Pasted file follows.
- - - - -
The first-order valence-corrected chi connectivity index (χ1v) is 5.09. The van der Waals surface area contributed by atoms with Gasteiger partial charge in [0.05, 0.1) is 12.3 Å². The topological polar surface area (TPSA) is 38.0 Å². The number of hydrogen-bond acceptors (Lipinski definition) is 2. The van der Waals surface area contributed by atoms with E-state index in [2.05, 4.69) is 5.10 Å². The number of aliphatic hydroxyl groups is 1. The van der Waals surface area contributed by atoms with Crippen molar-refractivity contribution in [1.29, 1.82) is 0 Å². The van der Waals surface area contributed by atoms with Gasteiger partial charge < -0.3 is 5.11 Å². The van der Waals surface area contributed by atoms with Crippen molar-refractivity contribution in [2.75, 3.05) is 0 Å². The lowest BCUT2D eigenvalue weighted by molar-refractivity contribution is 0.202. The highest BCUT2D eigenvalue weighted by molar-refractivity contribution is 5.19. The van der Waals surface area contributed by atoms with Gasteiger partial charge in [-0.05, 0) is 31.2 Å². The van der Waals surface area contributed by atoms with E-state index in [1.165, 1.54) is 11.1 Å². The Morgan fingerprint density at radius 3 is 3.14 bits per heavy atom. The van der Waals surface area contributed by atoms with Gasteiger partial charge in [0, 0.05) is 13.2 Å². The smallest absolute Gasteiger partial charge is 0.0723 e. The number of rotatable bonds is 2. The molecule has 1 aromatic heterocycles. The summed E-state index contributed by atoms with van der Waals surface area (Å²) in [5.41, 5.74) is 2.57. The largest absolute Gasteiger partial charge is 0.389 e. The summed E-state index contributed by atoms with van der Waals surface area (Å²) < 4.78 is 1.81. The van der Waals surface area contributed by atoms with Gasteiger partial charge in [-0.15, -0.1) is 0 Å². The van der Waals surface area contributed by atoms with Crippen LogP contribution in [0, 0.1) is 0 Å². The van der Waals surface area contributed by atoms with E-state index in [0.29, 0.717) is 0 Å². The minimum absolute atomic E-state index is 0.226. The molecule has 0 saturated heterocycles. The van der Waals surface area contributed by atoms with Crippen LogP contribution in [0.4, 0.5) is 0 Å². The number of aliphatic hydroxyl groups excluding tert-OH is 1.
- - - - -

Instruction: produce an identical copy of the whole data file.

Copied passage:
The first-order valence-corrected chi connectivity index (χ1v) is 5.09. The van der Waals surface area contributed by atoms with Gasteiger partial charge in [0.05, 0.1) is 12.3 Å². The topological polar surface area (TPSA) is 38.0 Å². The number of hydrogen-bond acceptors (Lipinski definition) is 2. The van der Waals surface area contributed by atoms with E-state index in [2.05, 4.69) is 5.10 Å². The number of aliphatic hydroxyl groups is 1. The van der Waals surface area contributed by atoms with Crippen molar-refractivity contribution in [1.29, 1.82) is 0 Å². The van der Waals surface area contributed by atoms with Gasteiger partial charge < -0.3 is 5.11 Å². The van der Waals surface area contributed by atoms with Crippen molar-refractivity contribution in [2.75, 3.05) is 0 Å². The lowest BCUT2D eigenvalue weighted by molar-refractivity contribution is 0.202. The highest BCUT2D eigenvalue weighted by molar-refractivity contribution is 5.19. The van der Waals surface area contributed by atoms with Gasteiger partial charge in [-0.05, 0) is 31.2 Å². The van der Waals surface area contributed by atoms with E-state index in [1.165, 1.54) is 11.1 Å². The Morgan fingerprint density at radius 3 is 3.14 bits per heavy atom. The van der Waals surface area contributed by atoms with Gasteiger partial charge in [0, 0.05) is 13.2 Å². The smallest absolute Gasteiger partial charge is 0.0723 e. The number of rotatable bonds is 2. The molecule has 1 aromatic heterocycles. The summed E-state index contributed by atoms with van der Waals surface area (Å²) in [5.41, 5.74) is 2.57. The largest absolute Gasteiger partial charge is 0.389 e. The summed E-state index contributed by atoms with van der Waals surface area (Å²) < 4.78 is 1.81. The van der Waals surface area contributed by atoms with Gasteiger partial charge in [-0.15, -0.1) is 0 Å². The van der Waals surface area contributed by atoms with Crippen LogP contribution in [0, 0.1) is 0 Å². The van der Waals surface area contributed by atoms with E-state index in [0.29, 0.717) is 0 Å². The minimum absolute atomic E-state index is 0.226. The molecule has 0 saturated heterocycles. The van der Waals surface area contributed by atoms with Crippen LogP contribution in [0.4, 0.5) is 0 Å². The number of aliphatic hydroxyl groups excluding tert-OH is 1.